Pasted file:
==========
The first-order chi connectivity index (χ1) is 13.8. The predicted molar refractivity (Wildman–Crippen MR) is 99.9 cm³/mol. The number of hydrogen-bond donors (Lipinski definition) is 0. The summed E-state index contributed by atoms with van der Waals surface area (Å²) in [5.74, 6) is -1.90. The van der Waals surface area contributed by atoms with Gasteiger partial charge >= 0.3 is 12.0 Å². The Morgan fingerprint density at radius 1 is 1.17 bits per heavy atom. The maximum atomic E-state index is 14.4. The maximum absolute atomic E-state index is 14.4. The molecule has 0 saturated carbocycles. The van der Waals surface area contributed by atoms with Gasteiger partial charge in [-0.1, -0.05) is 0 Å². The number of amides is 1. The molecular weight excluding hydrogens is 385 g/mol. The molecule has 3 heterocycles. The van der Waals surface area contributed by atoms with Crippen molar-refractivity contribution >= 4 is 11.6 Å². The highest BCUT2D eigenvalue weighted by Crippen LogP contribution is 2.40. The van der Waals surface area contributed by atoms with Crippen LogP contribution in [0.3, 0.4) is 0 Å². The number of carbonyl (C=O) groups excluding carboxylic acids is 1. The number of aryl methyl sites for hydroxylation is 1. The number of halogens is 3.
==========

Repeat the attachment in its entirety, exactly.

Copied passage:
The first-order chi connectivity index (χ1) is 13.8. The predicted molar refractivity (Wildman–Crippen MR) is 99.9 cm³/mol. The number of hydrogen-bond donors (Lipinski definition) is 0. The summed E-state index contributed by atoms with van der Waals surface area (Å²) in [5.74, 6) is -1.90. The van der Waals surface area contributed by atoms with Gasteiger partial charge >= 0.3 is 12.0 Å². The Morgan fingerprint density at radius 1 is 1.17 bits per heavy atom. The maximum atomic E-state index is 14.4. The maximum absolute atomic E-state index is 14.4. The molecule has 0 saturated carbocycles. The van der Waals surface area contributed by atoms with Gasteiger partial charge in [-0.1, -0.05) is 0 Å². The number of amides is 1. The molecular weight excluding hydrogens is 385 g/mol. The molecule has 3 heterocycles. The van der Waals surface area contributed by atoms with Crippen molar-refractivity contribution >= 4 is 11.6 Å². The highest BCUT2D eigenvalue weighted by Crippen LogP contribution is 2.40. The van der Waals surface area contributed by atoms with Crippen LogP contribution in [0.3, 0.4) is 0 Å². The number of carbonyl (C=O) groups excluding carboxylic acids is 1. The number of aryl methyl sites for hydroxylation is 1. The number of halogens is 3.